(Last Updated on : 01/06/2013)
The gorgeous Bhaja Caves of Maharashtra
are decorated with ancient paintings of Buddhist art. The Bhaja Caves are generally exquisite rock cut Buddhist temples which contain noteworthy testimonial of history, architecture and art. There are 22 caves which have been created during 200 BC, roughly around 2,200 years ago. The Bhaja caves are located in steep precipice, almost 120 m above the plains of the surrounding area. Bhaja Caves are most renowned due to the ornate fascia of the caves. It is generally believed that the paintings and architecture was inspired by the Barabar Caves.
Stone carvings of the Bhaja caves are not much distinctive and the pattern is same as the moulded terracotta. The Sculptures of Bhaja have intricate and detailed circlet, jewellery and garlands. There is a strong probability that the sculptures were initially plastered and then painted with bright colours. The artworks of the caves are of religious nature and the implication of Buddha marks its special feature. The sculptures from the 4th century AD, portray Lord Buddha in the physical form and contains the numerous paintings of Buddha.
Cave 12, which contains a shrine, is the most striking that is the oldest and large Chaitya or Chaityagriha present in Indian caves. There were lot of wooden buildings as well. Earlier there used to be a wooden portico in the entrance, right below the arch, which is decorated with detailed human figures. The hall area beyond the fascia is almost 17 m x 8 m large and 8.8 m in height. It is divided by 27 pillars and allows passage to the Stupa. There are wooden ribs added further on the top. These wooden works are almost 2,200 years old and amongst the oldest wooden structures. The Chaityagriha consists of stupa on the extreme end, whose diameter is 3.45 m.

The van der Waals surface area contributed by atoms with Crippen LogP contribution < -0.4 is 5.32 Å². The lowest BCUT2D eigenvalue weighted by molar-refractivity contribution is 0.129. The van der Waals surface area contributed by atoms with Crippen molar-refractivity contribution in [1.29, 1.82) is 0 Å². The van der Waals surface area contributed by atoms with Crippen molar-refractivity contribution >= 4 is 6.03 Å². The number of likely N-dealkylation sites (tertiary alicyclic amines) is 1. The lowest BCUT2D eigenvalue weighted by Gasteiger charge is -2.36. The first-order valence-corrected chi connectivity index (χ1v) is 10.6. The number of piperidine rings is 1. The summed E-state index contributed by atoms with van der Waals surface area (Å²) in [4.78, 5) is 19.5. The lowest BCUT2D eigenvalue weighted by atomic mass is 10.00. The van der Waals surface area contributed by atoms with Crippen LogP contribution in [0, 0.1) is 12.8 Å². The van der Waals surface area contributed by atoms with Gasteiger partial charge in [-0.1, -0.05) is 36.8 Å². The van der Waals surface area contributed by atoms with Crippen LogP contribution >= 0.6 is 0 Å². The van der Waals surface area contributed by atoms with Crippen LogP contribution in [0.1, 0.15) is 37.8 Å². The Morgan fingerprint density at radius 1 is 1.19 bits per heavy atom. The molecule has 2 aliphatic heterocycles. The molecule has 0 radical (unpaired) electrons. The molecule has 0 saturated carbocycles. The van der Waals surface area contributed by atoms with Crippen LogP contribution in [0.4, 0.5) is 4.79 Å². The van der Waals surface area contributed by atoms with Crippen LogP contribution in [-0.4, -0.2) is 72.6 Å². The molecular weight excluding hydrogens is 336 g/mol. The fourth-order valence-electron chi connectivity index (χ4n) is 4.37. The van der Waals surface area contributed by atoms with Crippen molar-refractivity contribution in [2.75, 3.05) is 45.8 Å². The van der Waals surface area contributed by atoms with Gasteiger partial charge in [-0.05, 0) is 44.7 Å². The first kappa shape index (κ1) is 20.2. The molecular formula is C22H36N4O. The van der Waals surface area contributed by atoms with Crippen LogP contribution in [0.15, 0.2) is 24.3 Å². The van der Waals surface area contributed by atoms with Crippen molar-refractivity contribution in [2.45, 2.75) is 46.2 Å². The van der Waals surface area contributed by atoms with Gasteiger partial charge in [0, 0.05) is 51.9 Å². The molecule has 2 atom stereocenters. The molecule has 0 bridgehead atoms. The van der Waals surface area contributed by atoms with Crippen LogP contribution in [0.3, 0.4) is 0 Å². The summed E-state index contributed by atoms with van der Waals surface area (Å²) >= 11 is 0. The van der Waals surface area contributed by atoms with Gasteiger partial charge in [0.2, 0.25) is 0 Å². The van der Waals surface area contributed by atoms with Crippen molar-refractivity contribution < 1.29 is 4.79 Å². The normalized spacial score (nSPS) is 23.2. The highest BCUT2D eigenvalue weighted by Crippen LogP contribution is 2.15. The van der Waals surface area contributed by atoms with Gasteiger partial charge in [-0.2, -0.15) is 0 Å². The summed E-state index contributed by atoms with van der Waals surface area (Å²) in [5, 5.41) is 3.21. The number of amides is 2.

almost all of the caves in Bhaja are ancient Buddhist monasteries known as Viharas, and Seven of them contain inscriptions that inform about the influences left by Maharathi Kosikiputi Vihnudata around 2nd century AD.
An interesting monument that has been identified as a sacred burial ground is also found near Chaitya. Inside a rock-cut chamber there are various stupas, and a few are also found outside. Some of the stupas contain names of Sthaviras, who were Buddhists monks.
Cave No. 18, located towards the south, is amongst the last few caves that consists of rectangular shaped hall with a pillared balcony in the front. It contains 2 chambers on the right side. There are a few very interesting sculptures here, such as figures of a royal king, believed to be sun god, vanquishing evil, and that of Lord Indra
riding an elephant. The area also contains a small waterfall which enhances its beauty.